GB2363240A - Incremental teaching method using computer. - Google Patents

Incremental teaching method using computer. Download PDF

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Publication number
GB2363240A
GB2363240A GB0108405A GB0108405A GB2363240A GB 2363240 A GB2363240 A GB 2363240A GB 0108405 A GB0108405 A GB 0108405A GB 0108405 A GB0108405 A GB 0108405A GB 2363240 A GB2363240 A GB 2363240A
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Patent type
Prior art keywords
trainee
personal computer
method
time
teaching
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GB0108405A
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GB0108405D0 (en )
Inventor
Jan Purvis
Mark David Purvis
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Jan Purvis
Mark David Purvis
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    • GPHYSICS
    • G09EDUCATION; CRYPTOGRAPHY; DISPLAY; ADVERTISING; SEALS
    • G09BEDUCATIONAL OR DEMONSTRATION APPLIANCES; APPLIANCES FOR TEACHING, OR COMMUNICATING WITH, THE BLIND, DEAF OR MUTE; MODELS; PLANETARIA; GLOBES; MAPS; DIAGRAMS
    • G09B7/00Electrically-operated teaching apparatus or devices working with questions and answers
    • G09B7/02Electrically-operated teaching apparatus or devices working with questions and answers of the type wherein the student is expected to construct an answer to the question which is presented or wherein the machine gives an answer to the question presented by a student
    • GPHYSICS
    • G09EDUCATION; CRYPTOGRAPHY; DISPLAY; ADVERTISING; SEALS
    • G09BEDUCATIONAL OR DEMONSTRATION APPLIANCES; APPLIANCES FOR TEACHING, OR COMMUNICATING WITH, THE BLIND, DEAF OR MUTE; MODELS; PLANETARIA; GLOBES; MAPS; DIAGRAMS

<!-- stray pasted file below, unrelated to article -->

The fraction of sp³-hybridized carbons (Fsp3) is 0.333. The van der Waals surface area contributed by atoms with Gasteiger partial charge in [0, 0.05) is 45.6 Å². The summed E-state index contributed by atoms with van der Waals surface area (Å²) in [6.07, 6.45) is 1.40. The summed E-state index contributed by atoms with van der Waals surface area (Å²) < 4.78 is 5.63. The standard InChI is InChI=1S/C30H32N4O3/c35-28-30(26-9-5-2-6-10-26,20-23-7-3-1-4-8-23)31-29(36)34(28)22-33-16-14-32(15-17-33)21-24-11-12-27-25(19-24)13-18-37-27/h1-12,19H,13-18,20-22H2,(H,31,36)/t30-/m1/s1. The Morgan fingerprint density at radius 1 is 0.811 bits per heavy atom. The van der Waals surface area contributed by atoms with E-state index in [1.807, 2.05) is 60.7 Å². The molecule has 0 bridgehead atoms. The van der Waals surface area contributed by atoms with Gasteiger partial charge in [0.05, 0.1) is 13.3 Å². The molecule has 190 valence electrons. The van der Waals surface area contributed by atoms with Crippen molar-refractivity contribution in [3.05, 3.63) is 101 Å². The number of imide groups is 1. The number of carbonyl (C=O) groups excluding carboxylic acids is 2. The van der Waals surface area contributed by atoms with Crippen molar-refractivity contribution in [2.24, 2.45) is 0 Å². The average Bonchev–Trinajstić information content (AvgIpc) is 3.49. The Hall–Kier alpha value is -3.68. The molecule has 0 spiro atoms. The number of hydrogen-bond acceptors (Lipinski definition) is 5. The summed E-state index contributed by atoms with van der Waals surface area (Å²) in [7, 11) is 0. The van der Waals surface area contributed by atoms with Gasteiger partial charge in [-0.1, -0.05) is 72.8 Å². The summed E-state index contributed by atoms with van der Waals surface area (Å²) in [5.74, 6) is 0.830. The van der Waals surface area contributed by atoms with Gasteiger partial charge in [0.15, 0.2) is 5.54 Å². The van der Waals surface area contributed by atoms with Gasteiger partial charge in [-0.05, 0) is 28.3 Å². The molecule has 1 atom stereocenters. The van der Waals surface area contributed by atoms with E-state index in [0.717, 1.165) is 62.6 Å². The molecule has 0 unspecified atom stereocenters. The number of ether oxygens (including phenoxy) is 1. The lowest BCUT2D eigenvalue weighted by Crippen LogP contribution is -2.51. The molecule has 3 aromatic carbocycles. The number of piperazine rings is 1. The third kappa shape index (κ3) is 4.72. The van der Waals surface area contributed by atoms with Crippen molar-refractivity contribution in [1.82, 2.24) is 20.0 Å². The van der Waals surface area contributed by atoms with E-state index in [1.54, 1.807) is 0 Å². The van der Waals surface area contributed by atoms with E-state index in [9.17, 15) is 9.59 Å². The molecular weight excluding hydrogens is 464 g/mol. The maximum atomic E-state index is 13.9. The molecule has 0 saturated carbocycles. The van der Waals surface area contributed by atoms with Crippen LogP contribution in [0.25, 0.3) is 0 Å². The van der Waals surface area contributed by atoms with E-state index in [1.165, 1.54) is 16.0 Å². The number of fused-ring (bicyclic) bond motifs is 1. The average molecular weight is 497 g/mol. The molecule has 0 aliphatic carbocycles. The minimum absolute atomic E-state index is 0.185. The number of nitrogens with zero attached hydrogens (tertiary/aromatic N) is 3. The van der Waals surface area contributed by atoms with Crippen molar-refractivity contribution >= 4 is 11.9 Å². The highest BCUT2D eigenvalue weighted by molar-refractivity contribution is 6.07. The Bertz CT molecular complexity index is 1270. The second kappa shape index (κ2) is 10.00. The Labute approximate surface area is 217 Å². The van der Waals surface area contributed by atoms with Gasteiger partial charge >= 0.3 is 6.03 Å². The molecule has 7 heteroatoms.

• G09B5/00Electrically-operated educational appliances

Abstract

An improved method of teaching in which method incremental pieces of data are made available to the operator of a personal computer over a period of time. A prompt for each increment of data is displayed on a personal computer when it is switched on, or when the operator/trainee has stopped using the personal computer for any length of time, the prompt being displayed instead of a screen saver display. The operator/trainee has means to over-ride a prompt signal; however, the computer is programmed to allow a preset number of over-ride signals before reminding an operator/trainee that it is catch-up time.

Description

1 2363240 IMPROVED METHOD OF TEACHING This invention is concerned with

improvements in or relating to a method of teaching.

For several years traditional training methods have not achieved the desired results; consequently, training industry innovators have been calling for, or predicting, the onset of "granular training", ltraining on demand", "performance support systemC, "just in time training", or 9ncremental change".

Such training is not delivered by intensive short term courses which may be as short as a day or which may be for several days spread over a period of weeks.

In addition, training courses and conferences are becoming prohibitively expensive with the result that only key staff, if any, are able to attend the training courses or conferences on the basis that perhaps there will be some tangible return on the investment.

It is perceived that the following criteria are required by the training industry, Viz. the educators, and the trainees.

1. To keep up with change, and in order to compete, individuals and organisations as a whole must be in a constant state of learning and development 2. With the streamlining of business processes, fewer people are required to achieve, leaving little time for learning. The worker cannot afford to stop working in order to learn. Therefore, training needs to be delivered in a way that is transparent to the flow of the worker/trainee's day.

It is most disadvantageous to the trainee and the employer that the above criteria are rarely achieved K at all.

In conclusion, there is a real need for training, i.e., a method of teaching that does not require the worker/trainee to move from their place of work, that does not unduly interrupt the normal work of the worker/trainee, and that, unlike the majority of training courses presently available, delivers real improvement in practice at a cost to the employer which is most acceptable.